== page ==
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Home » Officer Columns » Harness Collective Power to Organize Work in Venues

Harness Collective Power to Organize Work in Venues

  -  AFM International Executive Board Member and President of Local 161-710 (Washington, DC)

For professional musicians who perform in nightclubs, hotels, and restaurants, access to the protections and benefits of AFM contracts suffered a setback decades ago, which remains with us to this day. A 1982 National Labor Relations Board (NLRB) ruling, known as the Caribe Hilton decision, dealt a major blow to the AFM’s ability to bargain over contractual standards in these types of venues.

In that ruling, it was determined that the employer of musicians at the Caribe Hilton was the bandleader and not the hotel, which resulted in the loss of AFM representation for the purposes of bargaining. The union had previously represented the musicians employed there for the purposes of collective bargaining.

The negative impact from that ruling continues to reverberate to this day as the ability to collectively bargain with these employers has ceased, wages have stagnated, and benefits, such as unemployment and pension, are no longer available due to the lack of contracts covering this work. Additionally, we are losing touch with generations of musicians who have no idea how the AFM has worked for their benefit and protection throughout our history.

While the inability to collectively bargain with these venues has meant a long-standing pattern of fewer dollars in musician pockets, we are not without options to improve our situation with these employers, regardless of the 1982 NLRB decision.

I am reminded of an Alice Walker quote: “The most common way people give up their power is by thinking they don’t have any.” Professional musicians have artistic and economic power that can be utilized for their benefit, should they choose to access it. The AFM exists to advocate for and support professional musicians by harnessing the power of that collective.

It all begins with engaging the artists—one-on-one conversations to learn what it is that musicians would like to see change about the business model on which their livelihoods are based. We need to listen to what these professional musicians are telling us. Is the current business model sustainable? If not, what improvements are needed to make it viable? How can we work together to develop and uphold fair standards for our work, such as a prevailing wage?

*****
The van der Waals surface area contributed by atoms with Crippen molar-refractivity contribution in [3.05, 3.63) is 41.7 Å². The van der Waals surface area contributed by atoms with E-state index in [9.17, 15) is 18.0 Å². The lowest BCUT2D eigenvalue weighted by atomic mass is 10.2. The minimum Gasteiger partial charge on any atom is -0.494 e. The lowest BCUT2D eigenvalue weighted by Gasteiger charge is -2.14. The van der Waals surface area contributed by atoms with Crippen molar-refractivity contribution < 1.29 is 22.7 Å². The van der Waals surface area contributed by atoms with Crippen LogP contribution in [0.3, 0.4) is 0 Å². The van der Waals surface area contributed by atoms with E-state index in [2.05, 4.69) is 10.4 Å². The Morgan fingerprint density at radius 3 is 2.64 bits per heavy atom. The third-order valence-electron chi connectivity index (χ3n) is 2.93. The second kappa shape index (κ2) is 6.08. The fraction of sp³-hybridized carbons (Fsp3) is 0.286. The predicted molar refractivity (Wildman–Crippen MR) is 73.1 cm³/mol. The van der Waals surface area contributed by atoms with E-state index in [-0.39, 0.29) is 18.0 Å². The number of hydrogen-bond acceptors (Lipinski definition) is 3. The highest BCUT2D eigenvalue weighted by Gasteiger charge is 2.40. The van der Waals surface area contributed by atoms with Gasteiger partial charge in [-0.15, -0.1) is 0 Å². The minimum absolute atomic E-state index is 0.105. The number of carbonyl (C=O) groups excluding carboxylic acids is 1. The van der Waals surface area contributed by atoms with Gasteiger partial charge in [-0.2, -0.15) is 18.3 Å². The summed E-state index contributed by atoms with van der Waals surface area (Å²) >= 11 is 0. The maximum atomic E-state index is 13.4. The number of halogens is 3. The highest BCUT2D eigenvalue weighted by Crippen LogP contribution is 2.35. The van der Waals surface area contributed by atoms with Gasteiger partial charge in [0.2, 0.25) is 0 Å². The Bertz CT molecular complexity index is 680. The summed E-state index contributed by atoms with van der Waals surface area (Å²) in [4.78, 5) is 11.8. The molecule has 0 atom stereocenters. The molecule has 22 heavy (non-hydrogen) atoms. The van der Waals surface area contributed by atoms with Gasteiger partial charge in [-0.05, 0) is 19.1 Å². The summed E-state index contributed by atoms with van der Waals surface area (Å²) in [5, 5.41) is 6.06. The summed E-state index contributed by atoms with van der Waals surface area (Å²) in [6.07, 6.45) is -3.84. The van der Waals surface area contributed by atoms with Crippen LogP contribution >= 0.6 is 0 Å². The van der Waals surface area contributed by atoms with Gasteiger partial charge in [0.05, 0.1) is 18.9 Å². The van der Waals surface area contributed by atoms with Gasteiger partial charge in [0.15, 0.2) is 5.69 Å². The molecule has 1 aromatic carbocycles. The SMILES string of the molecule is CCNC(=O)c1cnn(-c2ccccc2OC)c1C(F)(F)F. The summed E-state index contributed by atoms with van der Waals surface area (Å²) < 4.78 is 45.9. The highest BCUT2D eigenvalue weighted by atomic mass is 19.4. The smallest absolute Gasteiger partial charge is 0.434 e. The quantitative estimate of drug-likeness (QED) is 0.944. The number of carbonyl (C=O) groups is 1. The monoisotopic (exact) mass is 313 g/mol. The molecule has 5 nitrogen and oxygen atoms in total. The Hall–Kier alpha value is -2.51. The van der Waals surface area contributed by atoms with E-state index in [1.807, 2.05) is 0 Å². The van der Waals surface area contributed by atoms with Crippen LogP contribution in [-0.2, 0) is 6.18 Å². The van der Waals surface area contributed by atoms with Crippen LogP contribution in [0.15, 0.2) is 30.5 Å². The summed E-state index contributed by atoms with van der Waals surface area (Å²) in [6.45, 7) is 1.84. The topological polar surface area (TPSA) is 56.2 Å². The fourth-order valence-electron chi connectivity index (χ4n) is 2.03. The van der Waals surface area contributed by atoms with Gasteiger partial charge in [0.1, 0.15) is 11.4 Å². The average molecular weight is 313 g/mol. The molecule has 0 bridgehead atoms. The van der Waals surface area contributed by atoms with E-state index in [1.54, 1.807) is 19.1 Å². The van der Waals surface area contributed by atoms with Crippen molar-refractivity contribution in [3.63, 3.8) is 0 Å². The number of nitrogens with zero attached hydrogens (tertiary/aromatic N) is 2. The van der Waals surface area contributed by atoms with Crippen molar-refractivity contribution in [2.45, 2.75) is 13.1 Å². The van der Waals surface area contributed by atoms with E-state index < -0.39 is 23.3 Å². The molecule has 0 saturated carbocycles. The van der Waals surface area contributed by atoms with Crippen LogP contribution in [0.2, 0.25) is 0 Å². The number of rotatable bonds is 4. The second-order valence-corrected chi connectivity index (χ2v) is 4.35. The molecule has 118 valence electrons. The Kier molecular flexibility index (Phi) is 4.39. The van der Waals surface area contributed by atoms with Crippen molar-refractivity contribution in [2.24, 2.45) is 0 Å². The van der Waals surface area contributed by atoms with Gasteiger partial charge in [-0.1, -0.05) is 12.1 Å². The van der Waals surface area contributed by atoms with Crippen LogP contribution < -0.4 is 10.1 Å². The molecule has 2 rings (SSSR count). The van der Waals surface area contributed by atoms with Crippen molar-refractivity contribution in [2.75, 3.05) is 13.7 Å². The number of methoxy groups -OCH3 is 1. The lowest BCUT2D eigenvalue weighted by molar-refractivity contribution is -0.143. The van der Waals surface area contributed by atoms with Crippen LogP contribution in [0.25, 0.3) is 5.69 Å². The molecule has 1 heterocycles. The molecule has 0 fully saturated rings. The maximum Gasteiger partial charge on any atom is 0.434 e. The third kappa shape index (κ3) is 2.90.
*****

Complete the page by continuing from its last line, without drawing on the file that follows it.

AFM Vice President Emeritus and former Local 99 (Portland, OR) President Bruce Fife developed the concept of a Fair Trade Music designation, which could be applied to employers who have demonstrated their support for professional musicians. Locals would highlight these “good employers” with the goal of influencing public opinion and support for these businesses.

How can locals work in their communities to develop this concept based on their area standards and informed by their community of professional musicians? Without artists committing to support such standards, the prospects of effecting meaningful change will be difficult.

Of course, these questions are all part of a greater organizing conversation. How best to frame these questions and build the needed consensus would be left to the discretion of our locals. They are certainly in the best position to understand the nuances of the music ecosystems that they service. Grassroots organizing of this nature requires time and effort, but we have access to the best ambassadors for the AFM: our membership. Enlisting member support for this outreach makes sense on many levels.

Article 2 of the AFM Bylaws presents the Federation’s mission statement—a set of principles and objectives whose empowering message is always worth revisiting. It is a call to action. Included among the stated goals are ensuring that we will live and work in dignity, receive fair compensation, and secure control over our work. For those who are unfamiliar with our American Federation of Musicians, this provides a meaningful introduction to the potential of our collective power. In unity, there is strength.

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